Tadhg’s Journal: [Not] Alone On Tryfan’s Summit

160803 Tryfan JOURNAL

Excerpt from Tadhg’s Journal: Today I went climbing! And it was amazing.

This week, as my first week back at Capel Curig for some weeks, I’ve been ever so active – and used the time, in part, to retrace my steps of when I would spend ninety percent of my time in the great outdoors, under canvass. Ah, those were the days!

Today I climbed Tryfan.

Tryfan, (Welsh for ‘three peaks’) is 915m or 3002 feet high, and it is steeped [no pun intended] in history and myth. It is said that Sir Belvedere of Arthurian legend is buried here. I haven’t found the grave, so far.

Tryfan is an amazing place. It has a ‘welcoming-but-don’t take-liberties’ kind of attitude, that most mountains in these parts have, but it is a glorious place to come for the scenery, to be alone, to be alone with the Alone.

The northern approach leads to an easier climb of the mountain, and that was my route, today.  It’s easier, they tell me, but it’s still not easy. Infact, it gets much harder the further one ascends towards the ‘rocky spines’. My heart rate and breathlessness can testify to that.

As one looks away, on a neighbouring summit there are two prominent boulders  – these are called Cain and Abel.

Onwards and upwards.

And then finally at the summit of Tryfan, I sat and gazed in awe. The vista was amazing. The horizon was visible, as was the undulating valley below. Sitting on a rocky outcrop I had a well-deserved lunch. I know that any reputable mystic would leave it there – but I have to tell you about my lunch. I consumed a flask of the most delightful tomato soup, accompanied by ‘fistfuls’ of bara brith, a sort of Welsh currant loaf. I know! I’m a man of simple pleasures! I truly felt blessed.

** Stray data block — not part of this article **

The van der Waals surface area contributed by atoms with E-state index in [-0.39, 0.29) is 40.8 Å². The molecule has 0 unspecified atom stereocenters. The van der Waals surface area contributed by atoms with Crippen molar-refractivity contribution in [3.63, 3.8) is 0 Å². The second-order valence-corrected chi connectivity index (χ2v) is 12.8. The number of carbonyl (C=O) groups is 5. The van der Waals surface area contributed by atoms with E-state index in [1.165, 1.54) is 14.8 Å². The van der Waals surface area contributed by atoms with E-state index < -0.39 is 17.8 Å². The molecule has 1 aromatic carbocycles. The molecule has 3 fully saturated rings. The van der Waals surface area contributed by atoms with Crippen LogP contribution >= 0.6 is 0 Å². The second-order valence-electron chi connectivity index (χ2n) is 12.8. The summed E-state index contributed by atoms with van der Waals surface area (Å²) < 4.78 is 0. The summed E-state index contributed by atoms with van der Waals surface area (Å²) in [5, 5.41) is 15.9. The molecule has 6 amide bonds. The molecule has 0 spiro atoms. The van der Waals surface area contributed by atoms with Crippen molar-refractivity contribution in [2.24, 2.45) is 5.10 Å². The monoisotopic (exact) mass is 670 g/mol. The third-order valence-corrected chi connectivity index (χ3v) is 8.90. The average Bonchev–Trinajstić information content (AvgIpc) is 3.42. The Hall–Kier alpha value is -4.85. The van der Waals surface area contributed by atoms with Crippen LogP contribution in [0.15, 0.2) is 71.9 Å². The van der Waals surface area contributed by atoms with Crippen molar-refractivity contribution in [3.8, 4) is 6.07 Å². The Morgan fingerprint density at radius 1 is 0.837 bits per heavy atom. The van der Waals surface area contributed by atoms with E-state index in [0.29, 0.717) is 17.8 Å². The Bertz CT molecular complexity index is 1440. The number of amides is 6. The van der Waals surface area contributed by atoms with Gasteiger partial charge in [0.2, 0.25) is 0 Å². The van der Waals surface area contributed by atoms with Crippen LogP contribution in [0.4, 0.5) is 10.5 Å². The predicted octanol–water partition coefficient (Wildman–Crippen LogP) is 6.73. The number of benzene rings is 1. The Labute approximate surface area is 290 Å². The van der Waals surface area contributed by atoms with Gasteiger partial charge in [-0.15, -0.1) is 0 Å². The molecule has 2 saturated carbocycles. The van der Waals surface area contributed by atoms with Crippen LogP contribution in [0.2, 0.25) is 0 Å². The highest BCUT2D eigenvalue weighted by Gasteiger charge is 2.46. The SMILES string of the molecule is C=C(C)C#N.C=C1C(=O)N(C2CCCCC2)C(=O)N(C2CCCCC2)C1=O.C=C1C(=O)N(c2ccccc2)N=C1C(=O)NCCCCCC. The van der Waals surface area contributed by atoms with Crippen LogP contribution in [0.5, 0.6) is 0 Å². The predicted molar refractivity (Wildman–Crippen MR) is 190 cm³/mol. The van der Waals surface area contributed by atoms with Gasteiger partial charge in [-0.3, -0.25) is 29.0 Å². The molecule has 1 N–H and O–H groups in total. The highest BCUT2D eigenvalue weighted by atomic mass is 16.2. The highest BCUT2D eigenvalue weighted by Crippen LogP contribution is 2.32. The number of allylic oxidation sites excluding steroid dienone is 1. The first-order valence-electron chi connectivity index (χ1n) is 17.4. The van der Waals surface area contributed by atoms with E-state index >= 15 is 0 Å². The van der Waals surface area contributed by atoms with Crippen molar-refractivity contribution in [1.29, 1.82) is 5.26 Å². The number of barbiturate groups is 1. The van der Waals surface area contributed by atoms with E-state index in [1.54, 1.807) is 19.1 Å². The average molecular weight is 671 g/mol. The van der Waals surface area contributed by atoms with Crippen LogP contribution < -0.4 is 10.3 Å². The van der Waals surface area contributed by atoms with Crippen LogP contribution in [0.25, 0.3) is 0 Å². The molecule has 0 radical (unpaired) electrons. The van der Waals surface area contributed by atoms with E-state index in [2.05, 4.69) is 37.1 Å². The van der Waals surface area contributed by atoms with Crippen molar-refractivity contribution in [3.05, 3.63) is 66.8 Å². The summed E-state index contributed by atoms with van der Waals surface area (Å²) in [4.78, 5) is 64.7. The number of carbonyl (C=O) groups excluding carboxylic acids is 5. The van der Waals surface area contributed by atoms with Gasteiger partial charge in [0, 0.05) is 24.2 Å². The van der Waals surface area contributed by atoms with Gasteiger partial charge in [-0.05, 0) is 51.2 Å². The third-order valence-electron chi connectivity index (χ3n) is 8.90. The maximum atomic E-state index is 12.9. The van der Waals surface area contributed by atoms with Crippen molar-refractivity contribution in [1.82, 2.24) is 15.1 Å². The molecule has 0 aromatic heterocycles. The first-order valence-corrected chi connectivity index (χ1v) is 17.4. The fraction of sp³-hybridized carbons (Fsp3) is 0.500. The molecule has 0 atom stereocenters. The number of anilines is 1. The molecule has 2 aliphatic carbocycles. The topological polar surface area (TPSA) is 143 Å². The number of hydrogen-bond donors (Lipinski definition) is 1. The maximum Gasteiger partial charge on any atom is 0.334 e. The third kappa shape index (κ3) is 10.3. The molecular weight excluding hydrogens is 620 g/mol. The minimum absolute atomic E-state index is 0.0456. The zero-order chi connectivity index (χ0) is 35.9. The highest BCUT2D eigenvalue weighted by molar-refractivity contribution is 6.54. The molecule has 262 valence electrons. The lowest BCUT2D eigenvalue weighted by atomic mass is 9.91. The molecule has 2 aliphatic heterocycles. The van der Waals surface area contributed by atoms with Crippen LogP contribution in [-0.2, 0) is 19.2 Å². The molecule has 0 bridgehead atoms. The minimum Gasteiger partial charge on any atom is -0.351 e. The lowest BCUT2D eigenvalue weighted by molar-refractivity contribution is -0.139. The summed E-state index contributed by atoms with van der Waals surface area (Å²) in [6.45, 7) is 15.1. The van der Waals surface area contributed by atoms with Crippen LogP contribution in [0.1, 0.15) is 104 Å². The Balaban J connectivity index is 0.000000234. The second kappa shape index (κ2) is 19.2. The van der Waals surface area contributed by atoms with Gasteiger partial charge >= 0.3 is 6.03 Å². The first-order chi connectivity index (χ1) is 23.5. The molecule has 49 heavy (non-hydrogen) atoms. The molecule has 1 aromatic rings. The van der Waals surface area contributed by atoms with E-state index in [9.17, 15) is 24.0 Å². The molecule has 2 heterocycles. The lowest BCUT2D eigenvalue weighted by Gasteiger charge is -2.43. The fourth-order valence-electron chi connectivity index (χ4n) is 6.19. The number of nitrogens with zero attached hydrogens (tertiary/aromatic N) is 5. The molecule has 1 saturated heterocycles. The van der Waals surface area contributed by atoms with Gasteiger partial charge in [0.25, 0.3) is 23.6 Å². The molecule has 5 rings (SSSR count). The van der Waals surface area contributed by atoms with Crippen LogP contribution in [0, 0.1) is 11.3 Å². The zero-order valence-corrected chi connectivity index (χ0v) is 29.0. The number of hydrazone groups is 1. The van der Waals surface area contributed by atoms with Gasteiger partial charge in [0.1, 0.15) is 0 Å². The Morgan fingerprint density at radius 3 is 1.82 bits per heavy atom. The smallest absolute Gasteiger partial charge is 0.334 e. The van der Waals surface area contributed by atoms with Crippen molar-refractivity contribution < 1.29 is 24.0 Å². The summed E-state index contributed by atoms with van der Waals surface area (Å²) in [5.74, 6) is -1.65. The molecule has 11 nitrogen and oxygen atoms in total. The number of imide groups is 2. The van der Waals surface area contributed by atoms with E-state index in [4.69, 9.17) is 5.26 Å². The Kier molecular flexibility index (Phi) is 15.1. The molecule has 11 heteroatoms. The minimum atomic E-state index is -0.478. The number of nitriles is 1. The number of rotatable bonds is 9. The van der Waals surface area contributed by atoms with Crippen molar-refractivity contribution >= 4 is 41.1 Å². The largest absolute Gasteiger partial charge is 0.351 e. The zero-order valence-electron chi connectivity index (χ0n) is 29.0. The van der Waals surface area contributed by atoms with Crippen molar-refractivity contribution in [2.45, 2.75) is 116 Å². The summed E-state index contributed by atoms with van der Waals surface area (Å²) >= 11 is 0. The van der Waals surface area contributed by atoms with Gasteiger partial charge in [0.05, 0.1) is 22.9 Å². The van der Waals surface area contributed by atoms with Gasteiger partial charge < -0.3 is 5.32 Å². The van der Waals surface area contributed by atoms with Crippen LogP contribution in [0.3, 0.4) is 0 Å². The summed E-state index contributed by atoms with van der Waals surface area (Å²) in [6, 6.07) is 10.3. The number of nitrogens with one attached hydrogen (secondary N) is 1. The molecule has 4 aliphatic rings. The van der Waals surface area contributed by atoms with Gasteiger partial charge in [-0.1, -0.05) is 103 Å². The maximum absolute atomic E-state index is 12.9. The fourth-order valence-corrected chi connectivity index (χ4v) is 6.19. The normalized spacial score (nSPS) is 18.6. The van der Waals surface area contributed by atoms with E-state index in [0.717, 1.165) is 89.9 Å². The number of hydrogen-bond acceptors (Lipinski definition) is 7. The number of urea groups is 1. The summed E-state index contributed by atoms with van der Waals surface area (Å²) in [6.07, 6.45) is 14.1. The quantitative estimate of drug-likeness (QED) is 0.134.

‘Where can I go from your Spirit? Where can I flee from your presence? If I go up to the heavens, you are there; if I make my bed in the depths, you are there.’ Psalm 139.7-8, The Book

Sitting at the summit is a spiritual experience. I wish you were here.

If I didn’t believe that the Spirit is ubiquitous, and believed that one needed to scale a high place to ‘meet’ him, or her, or them [delete that which does not apply], then this is the place I would climb.

Even now, the Presence seems closer as I, exhausted by the climb, sit here and the wind howls  around me murmuring indistinct ‘words’ (all beginning with a ‘wh’, but that’s the wind for you – and vowels are hardly used in Welsh words) as it ‘hits’ the rocks, nooks and crannies, that is Tryfan’s summit.

This is an area awash in Celtic history, too, and is a place where Christians of old (hence the names of Genesis characters in neighbouring (and this) mountains(s)), and Druids would gather, and wiccan, too, I’m told. I like the idea that this place meant so much to so many people, and still does. Tryfan is big enough for all-comers and those who dare to climb to the summit.

And, then as I look over my shoulder there are two boulders, here. From the Ogwen Valley below these two boulders, with a lot of imagination needed or cheap Welsh beer, look human-like, and so here I am looking at them – they’re called Adam and Eve.

I was brave to get this far, but when I first came here, aged sixteen years (and so a ‘few’ years ago), I did what others did (who are reckless – so please don’t try this). Yes, those who climb those two boulders, and jump from one to the other get the ‘Freedom of Tryfan’ which entitles one to…absolutely nothing. But I did it (once). I jumped the five feet from one bolder to another, realising the rather deep drop on the one side, and the consequences of what a slip would result in. Why did I do it? Because it was there!

And, then it was time to descend. Bizarrely, it seems (to me) descending (mountain-wise, not spiritually-speaking) is more dangerous than ascending. But, there you go.

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